Minimalism as a Mindset

My husband and I just moved, and there are a lot of boxes. SO MANY boxes. It’s making me realize how much stuff I actually have, that I didn’t think I had. I have decluttered so much, yet there is still so far to go. How did we even cram this much stuff into our little apartment? How would it even be possible to move if we happened to have even more stuff, like the majority of people do?

I know that minimalism is a mindset, and it’s not entirely about how much stuff you have. But packing up my many possessions is making me feel like a “bad” minimalist, and question how much I am committed to this non-consumerist lifestyle.

For the most part, we all like having certain things. Especially us cozy homemakers. But how many of each thing can we get away with and still be content and able to live our lives in a way that is satisfying?

My first draft of this post was all about me, and what stuff I have too much of. But would that really be interesting to you, the reader? Instead, I am going to talk about how we can apply minimalism no matter what we have.

As I said before, minimalism is a mindset. It is actually largely about what you do with your time, and how you contribute to the world. Instead of focusing on and obsessing about the things you own and have to take care of or want to own, you focus outward on volunteering your time or money, taking care of yourself and your family, etc. You can still do all these things with a little more at your house rather than a little less. But for some people (such as myself) it is definitely calming to come home to a relaxed, clutter-free environment, instead of one chock-full of extra stuff.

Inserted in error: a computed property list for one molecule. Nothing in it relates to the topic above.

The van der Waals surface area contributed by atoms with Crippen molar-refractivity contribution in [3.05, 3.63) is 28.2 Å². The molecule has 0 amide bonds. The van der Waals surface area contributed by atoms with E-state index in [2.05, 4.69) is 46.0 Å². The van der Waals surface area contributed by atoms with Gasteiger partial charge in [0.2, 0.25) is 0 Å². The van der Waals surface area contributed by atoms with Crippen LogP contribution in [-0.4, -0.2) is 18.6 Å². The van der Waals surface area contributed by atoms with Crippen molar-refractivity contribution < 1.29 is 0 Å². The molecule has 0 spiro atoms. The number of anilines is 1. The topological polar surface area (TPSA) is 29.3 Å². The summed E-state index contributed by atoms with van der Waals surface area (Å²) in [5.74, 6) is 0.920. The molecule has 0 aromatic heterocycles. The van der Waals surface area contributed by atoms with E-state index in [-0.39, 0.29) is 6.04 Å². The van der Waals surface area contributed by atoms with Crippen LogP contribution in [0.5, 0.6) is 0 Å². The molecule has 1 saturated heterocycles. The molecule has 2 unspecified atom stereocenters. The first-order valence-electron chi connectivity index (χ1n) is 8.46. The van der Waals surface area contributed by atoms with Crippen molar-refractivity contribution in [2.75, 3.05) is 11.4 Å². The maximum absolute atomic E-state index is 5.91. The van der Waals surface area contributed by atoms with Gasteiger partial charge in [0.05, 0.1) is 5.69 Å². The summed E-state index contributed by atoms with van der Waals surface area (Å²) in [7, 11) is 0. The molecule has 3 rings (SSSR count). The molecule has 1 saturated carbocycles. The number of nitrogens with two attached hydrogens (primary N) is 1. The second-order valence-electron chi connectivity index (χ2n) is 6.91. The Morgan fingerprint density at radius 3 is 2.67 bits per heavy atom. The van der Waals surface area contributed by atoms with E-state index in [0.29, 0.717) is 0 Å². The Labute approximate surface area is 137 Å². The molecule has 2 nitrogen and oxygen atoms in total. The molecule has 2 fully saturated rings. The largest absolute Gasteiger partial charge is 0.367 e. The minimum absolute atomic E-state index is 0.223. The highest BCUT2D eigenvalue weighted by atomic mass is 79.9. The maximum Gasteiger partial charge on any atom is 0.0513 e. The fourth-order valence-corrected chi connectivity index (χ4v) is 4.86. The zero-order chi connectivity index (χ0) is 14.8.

My original title for this post was “Worst. Minimalist. Ever.” Because that’s how I felt when I started packing. But when I think about it in this way, maybe I’m a pretty good minimalist after all.

In the end, there has to be a balance between what you have and how you live your life. If you are spending too much time thinking about your possessions and/or what you need next, how can you give your full attention to more important matters?

What do you think: can you have a lot of things and still pursue a minimalist lifestyle, as long as you are committed to making intentional choices and avoiding over-consumption?

2 thoughts on “Minimalism as a Mindset

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  1. I suppose you have to examine everything you have and decide whether it’s used or wasted. If you are prepared to do this you probably are a minimalist – but like many things in life there are different degrees to it.
    Having a family will thwart most of your good intentions – but you can at least try.

    Liked by 1 person

    1. Thank you for your thoughtful response, as always. It can be complicated to determine what “used” vs. “wasted” means for each person, as there are so many emotions we attach to objects. Do I use it sometimes, or all the time? Do I just enjoy having it? I think you’re right in saying that there are varying degrees, that’s a good way to look at it.

      Liked by 1 person

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